Considering the talent involved - Steve McQueen, Jackie Gleason, Tuesday Weld, William Goldman, Blake Edwards, Henri Mancini, director Ralph Nelson - Soldier in the Rain (1963) is not a fondly remembered army comedy-drama. Hot on the heels of McQueen's star-solidifying role in The Great Escape and Gleason's celebrated role as Minnesota Fats in The Hustler, as well as a juicy part in Nelson's film of Requiem for a Heavyweight, they must have seemed - and still seem - like a pairing with dynamite potential. And, to some extent, they deliver. The movie was not a success but then again it premiered the very week President Kennedy was assassinated, which wasn't the best of timing.
The picture is notable for its schizophrenic tone. Most of the film consists of very broad comedy but then it gets serious and sentimental near the end, something audiences weren't prepared for. The effect is similar to Edwards's Breakfast at Tiffany's which, at least to this reviewer, is a frustrating jumble of good and bad ideas: funny slapstick and perceptive human drama mixed with outrageously dumb stereotypes and sticky sentiment.
Soldier in the Rain was originally released by Allied Artists; the one-time Poverty Row company (then known as Monogram) was in the 1960s trying to improve its image with higher-profile releases. A Warner Archive Collection release on DVD-R format, it's in 16:9 enhanced widescreen but is one of their weaker transfers. The image is on the soft side while appearing digitally tweaked with DNR, or something. The opening titles almost look like black and white videotape and the image overall isn't nearly as sharp as the many outstanding looking if lesser Allied Artists titles Warner Home Video has released in the past. There are no extras.
Eustis Clay (McQueen) is a country bumpkin that can't wait to get out of the (peacetime) army. MP Sgt. James Priest (Ed Nelson) and Sgt. Fred Lanaham (Lew Gallo) continually harass him, and commanding officer Lt. Magee (Tom Poston) is a bit of a twit.
However, Eustis is a great admirer of Master Sgt. Maxwell Slaughter (Gleason), a career soldier who uses his quiet but considerable intelligence to scam all the creature comforts a la Sgt. Bilko: his office includes a Pepsi-Cola vending machine and state-of-the-art air conditioning. Slaughter is amused by Eustis's endless lame-brained schemes, like buying up penguins and selling advertising on their bellies. Another example: Eustis wants to rent the Rose Bowl and sell tickets to watch a soldier named Pfc. Jerry Meltzer (Tony Bill), who claims to be able to run a three-minute mile.
Slaughter finds all this mildly amusing and so tolerates Eustis's stupidity, and even bails him out of trouble a couple of times. But Slaughter is resistant when out of kindness Eustis sets him up on a date with imbecilic waif Bobbi Jo Pepperdine (Tuesday Weld), an 18-year-old high school senior.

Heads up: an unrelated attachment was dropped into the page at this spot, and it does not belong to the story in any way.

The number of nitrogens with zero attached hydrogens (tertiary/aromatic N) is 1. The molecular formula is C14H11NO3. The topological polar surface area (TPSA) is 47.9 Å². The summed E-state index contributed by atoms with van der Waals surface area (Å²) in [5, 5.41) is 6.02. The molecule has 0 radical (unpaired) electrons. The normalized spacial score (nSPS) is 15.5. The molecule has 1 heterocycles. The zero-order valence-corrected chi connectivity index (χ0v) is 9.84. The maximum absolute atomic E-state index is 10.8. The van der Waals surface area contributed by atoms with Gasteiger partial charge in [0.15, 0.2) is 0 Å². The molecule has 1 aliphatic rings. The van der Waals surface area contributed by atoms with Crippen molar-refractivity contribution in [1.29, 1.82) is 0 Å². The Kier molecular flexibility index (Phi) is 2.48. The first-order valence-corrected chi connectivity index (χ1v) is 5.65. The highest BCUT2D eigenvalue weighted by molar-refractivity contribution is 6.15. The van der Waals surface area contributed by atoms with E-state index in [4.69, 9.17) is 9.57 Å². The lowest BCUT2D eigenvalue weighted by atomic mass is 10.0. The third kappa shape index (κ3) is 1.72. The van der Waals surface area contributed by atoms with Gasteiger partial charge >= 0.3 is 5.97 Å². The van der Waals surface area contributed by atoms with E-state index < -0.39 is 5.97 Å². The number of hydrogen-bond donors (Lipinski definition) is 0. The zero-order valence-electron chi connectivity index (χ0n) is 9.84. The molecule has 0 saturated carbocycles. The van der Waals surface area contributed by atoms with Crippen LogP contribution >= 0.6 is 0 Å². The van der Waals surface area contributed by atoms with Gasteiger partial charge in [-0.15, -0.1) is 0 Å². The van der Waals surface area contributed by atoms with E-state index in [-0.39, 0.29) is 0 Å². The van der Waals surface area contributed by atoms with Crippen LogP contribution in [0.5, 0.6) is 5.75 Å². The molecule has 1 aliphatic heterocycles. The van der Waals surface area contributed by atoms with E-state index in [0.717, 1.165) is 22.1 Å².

Soldier in the Rain is an odd film, with much broad and very typical army shenanigans that don't come off, while some of the dramatic stuff near the end almost does. The reasons are Steve McQueen and Jackie Gleason, respectively. McQueen adopts a thick southern accent and mannerisms that aren't at all convincing. It not only runs counter to McQueen's established screen persona, part of which is intense, methodical determination (as opposed to Eustis's half-cocked dumbness) but more to the point McQueen the actor seems to be putting up a barrier between himself and Eustis, as if he holds the poor sap in contempt. The result is the viewer always sees the acting. It's always visible and the accent and the mannerisms come off as actorly at best, completely phony at worst.
Gleason, on the other hand, gives an intriguingly sensitive, low-key performance. He's constantly, silently sizing up Eustis and, later, Bobbi Jo, reading them with his eyes, and in turn the audience is able to read Slaughter reading them. Later, when on a date with Bobbi Jo, he's confronted with his weight problem, middle age, and dead-end army life existence, Slaughter starts looking inward and Gleason does this expertly, too. (Tuesday Weld is also very good here.) Some of this fine acting rubs off on McQueen near the end, and the picture finally comes to life during the last 15 minutes or so. That's not enough to save it, but it's not a total loss, either.
The rest of the film is rather ordinary though Henri Mancini's largely forgotten score is pleasant. In an amusing coincidence, actors Lew Gallo and Tony Bill would each become respected producers, the former on shows like That Girl and The New Mike Hammer, the later for movies including The Sting and Hearts of the West.
Video & Audio
Apparently shot for 1.85:1 projection though tight end titles at the very end suggest 1.66:1 or 1.75:1 might also be correct, Soldier in the Rain looks just okay for reasons described in more detail at the top of this review. The black and white image is soft yet also appears overly tweaked with something like DNR. It's watchable but you'll not want to settle in too close to that television monitor. The Dolby Digital mono audio is acceptable. As with other Warner Archive Collection titles chapter stops come every ten minutes. There are no Extra Features.
Steve McQueen gives a lively but disappointing performance in this wildly uneven comedy-drama, but co-star Jackie Gleason's subtle and exceptional acting almost saves it. If you're a fan of either (or, for that matter, Tuesday Weld), then you should probably see this at least once. Flaws and all, it's still mildly recommended.
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